So... We can pass a function as an argument to another function. What about returning a function as the result of a computation?
At first, you might ask, "Why would we even want to?" The idea may seem strange to you because your programming experience has been rather limited.
Homework 2 gives us a few hints of when we might want to write a function that produces a function is its value. Consider Problem 4's candy-temperature function. I do all of my cooking in Cedar Falls, Iowa, which is roughly 298m above sea level. It doesn't make a lot of sense that I have to send 977.69 feet as the second argument every time I want to convert a candy recipe. But I do. Wouldn't it be nice if I could pass the 977.69 to a function and have that function produce a candy temperature function tailored to Cedar Falls?
Or consider Problem 5. In an engineering setting, we generally work with a fixed tolerance. For example, when machining a part, the difference between a part's actual width and its expected width can never be greater than 0.01 inches. Wouldn't it be nice if we could pass a tolerance to a function and have that function produce the corresponding in-range? function for us?
In a functional programming language such as Racket you can. I hope that you will soon find this to be a natural idea.
Finally, consider a "real world" application in which we might want to return a function as the value of another function: self-verifying numbers. You encounter this problem and solution every day out in the world whenever you use a credit card number, an ISBN, or a UPC code. The solution shows us the use of first-class functions in a natural way. Read this section on self-verifying numbers to learn a bit about how we are able to know that made-up credit card numbers aren't legal -- and how a Racket function that returns a function helps solve the problem!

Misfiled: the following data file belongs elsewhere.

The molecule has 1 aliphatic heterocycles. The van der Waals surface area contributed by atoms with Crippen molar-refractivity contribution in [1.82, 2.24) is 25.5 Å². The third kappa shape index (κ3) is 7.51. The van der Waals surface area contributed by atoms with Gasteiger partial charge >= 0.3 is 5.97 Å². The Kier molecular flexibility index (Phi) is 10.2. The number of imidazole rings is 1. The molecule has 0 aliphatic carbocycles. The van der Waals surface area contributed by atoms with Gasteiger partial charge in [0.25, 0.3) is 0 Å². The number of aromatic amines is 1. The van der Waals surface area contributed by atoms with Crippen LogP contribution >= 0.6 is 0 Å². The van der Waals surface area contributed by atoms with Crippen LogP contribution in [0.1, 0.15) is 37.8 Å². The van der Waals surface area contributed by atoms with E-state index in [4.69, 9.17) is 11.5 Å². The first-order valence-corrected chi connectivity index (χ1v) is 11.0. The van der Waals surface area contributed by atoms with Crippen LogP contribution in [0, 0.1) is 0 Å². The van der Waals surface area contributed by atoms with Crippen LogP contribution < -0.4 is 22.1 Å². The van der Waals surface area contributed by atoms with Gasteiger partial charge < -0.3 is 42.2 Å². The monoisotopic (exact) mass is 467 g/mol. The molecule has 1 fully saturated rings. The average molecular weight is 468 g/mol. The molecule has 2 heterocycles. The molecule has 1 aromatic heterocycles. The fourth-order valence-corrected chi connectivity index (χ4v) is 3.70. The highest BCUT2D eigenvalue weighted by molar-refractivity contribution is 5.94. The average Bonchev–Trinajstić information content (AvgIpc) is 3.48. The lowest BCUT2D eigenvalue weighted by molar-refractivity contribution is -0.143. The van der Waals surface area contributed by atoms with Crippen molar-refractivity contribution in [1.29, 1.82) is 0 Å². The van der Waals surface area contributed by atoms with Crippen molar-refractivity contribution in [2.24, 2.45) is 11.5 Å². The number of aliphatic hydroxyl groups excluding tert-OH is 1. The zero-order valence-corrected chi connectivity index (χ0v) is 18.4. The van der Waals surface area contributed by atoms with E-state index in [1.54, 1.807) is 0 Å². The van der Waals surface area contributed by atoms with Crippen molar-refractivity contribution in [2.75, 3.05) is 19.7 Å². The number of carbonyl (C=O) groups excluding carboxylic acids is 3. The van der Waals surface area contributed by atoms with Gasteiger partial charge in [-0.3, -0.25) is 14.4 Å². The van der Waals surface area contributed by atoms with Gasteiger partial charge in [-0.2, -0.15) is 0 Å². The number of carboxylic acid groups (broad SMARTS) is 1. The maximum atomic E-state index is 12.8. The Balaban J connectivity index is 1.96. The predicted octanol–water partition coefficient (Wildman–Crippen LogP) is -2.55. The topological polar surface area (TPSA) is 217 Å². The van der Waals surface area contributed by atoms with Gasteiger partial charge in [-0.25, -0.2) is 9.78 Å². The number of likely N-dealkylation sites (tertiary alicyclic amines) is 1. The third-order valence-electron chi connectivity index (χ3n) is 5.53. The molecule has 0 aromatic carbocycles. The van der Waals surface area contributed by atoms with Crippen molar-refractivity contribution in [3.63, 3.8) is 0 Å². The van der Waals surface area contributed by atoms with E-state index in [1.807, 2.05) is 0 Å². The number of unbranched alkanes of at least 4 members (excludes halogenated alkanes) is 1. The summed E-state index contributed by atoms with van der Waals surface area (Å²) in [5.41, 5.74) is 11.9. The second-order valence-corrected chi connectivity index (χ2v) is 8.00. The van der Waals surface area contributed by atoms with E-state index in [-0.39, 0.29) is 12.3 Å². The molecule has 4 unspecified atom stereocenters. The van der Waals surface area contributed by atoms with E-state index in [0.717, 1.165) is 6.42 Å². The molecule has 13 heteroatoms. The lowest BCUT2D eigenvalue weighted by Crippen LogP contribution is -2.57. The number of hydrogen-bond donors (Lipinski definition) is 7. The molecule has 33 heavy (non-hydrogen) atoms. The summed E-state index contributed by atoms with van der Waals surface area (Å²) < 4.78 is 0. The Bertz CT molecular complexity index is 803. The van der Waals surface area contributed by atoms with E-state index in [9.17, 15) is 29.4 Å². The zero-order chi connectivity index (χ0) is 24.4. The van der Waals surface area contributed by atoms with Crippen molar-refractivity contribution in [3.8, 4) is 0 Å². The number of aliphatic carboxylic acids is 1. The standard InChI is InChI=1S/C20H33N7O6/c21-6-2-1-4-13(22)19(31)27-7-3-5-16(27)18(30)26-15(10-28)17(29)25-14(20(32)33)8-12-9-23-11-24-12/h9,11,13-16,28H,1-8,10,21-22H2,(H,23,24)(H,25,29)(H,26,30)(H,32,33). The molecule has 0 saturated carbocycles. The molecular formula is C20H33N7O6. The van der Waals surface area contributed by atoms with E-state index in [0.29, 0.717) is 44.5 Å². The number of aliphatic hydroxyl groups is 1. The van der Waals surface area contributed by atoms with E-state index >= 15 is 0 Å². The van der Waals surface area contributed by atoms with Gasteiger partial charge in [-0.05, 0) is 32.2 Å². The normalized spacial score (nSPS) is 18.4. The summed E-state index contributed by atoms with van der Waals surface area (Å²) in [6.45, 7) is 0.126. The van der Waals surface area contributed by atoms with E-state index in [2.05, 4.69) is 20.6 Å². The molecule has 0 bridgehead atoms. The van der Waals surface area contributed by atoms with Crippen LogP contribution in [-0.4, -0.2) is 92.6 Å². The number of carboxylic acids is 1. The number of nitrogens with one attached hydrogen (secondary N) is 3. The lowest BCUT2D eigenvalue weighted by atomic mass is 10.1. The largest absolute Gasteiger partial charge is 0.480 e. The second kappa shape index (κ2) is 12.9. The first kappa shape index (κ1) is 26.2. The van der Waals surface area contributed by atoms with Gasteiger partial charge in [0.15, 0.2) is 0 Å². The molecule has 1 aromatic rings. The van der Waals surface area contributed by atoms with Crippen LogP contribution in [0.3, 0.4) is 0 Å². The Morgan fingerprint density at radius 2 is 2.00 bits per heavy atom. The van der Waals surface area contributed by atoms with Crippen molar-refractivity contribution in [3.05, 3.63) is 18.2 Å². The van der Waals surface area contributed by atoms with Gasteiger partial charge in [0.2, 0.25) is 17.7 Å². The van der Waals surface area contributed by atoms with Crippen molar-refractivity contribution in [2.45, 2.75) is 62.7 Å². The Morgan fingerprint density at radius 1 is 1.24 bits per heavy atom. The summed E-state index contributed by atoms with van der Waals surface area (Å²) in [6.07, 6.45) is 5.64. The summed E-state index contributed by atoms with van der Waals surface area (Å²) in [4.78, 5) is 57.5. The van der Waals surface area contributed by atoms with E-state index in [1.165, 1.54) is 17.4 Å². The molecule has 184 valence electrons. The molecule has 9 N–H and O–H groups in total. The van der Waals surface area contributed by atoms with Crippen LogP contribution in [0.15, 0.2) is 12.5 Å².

The self-verifying number scenario demonstrates that, in Racket, we can both pass functions as arguments and return functions as values. So, functions are first-class objects. Indeed, we will find that these capabilities will make us much more productive programmers. You may be surprised at often we will take advantage of this flexibility as we build language interpreters and other programs this semester.
Keep in mind that what you have just learned is not limited to Racket; other languages support these techniques. The important idea here from a programming languages perspective is that, to a program translator, functions can be values just like any other. They can be supported and manipulated in all the same ways as other data types. We have merely used Racket as a vehicle to learn this idea.
Other languages now have lambda expressions, too, as well as some of the language features we are studying. For example, this file demonstrates lambda in Python. Racket's way of creating and using functions gives us a lot more flexibility than you will find in most mainstream languages, with a more consistent syntax to boot.
(If you would like to go deeper with functional programming in Python, check out this page for some examples. Be warned: it uses some Python you may not have seen. And we haven't even gone that far in Racket yet!)
Here are some questions for review and entertainment! Don't be surprised to see problems of this sort on Quiz 1.
> (define five (lambda () 5)) > (five) 5 > five #[procedure five] > (define four 4) > four 4 > (four) procedure application: expected procedure, given: 4 (no arguments) >Explain each result in the above transcript. In particular, focus on the difference between four and five.